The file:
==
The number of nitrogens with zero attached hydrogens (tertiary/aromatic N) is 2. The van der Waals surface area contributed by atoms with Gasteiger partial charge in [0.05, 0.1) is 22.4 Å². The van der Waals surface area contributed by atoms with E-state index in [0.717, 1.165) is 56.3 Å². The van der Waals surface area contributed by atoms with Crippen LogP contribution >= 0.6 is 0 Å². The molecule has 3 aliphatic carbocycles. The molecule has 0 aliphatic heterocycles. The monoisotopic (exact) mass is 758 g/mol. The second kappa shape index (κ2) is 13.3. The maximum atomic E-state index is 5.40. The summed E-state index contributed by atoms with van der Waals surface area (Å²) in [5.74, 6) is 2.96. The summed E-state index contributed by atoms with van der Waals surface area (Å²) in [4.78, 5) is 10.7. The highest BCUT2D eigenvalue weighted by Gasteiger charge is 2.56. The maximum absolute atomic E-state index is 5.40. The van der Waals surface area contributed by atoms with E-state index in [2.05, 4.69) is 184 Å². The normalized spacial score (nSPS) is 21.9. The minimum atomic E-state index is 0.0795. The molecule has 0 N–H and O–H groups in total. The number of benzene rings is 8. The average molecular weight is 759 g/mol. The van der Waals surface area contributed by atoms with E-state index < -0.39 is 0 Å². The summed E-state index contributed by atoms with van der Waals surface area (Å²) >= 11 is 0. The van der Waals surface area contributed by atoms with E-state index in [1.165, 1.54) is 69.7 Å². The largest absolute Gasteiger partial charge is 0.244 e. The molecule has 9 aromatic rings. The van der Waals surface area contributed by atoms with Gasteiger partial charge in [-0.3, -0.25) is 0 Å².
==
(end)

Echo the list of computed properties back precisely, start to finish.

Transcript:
The number of nitrogens with zero attached hydrogens (tertiary/aromatic N) is 2. The van der Waals surface area contributed by atoms with Gasteiger partial charge in [0.05, 0.1) is 22.4 Å². The van der Waals surface area contributed by atoms with E-state index in [0.717, 1.165) is 56.3 Å². The van der Waals surface area contributed by atoms with Crippen LogP contribution >= 0.6 is 0 Å². The molecule has 3 aliphatic carbocycles. The molecule has 0 aliphatic heterocycles. The monoisotopic (exact) mass is 758 g/mol. The second kappa shape index (κ2) is 13.3. The maximum atomic E-state index is 5.40. The summed E-state index contributed by atoms with van der Waals surface area (Å²) in [5.74, 6) is 2.96. The summed E-state index contributed by atoms with van der Waals surface area (Å²) in [4.78, 5) is 10.7. The highest BCUT2D eigenvalue weighted by Gasteiger charge is 2.56. The maximum absolute atomic E-state index is 5.40. The van der Waals surface area contributed by atoms with E-state index in [2.05, 4.69) is 184 Å². The normalized spacial score (nSPS) is 21.9. The minimum atomic E-state index is 0.0795. The molecule has 0 N–H and O–H groups in total. The number of benzene rings is 8. The average molecular weight is 759 g/mol. The van der Waals surface area contributed by atoms with E-state index < -0.39 is 0 Å². The summed E-state index contributed by atoms with van der Waals surface area (Å²) >= 11 is 0. The van der Waals surface area contributed by atoms with E-state index in [1.165, 1.54) is 69.7 Å². The largest absolute Gasteiger partial charge is 0.244 e. The molecule has 9 aromatic rings. The van der Waals surface area contributed by atoms with Gasteiger partial charge in [-0.3, -0.25) is 0 Å².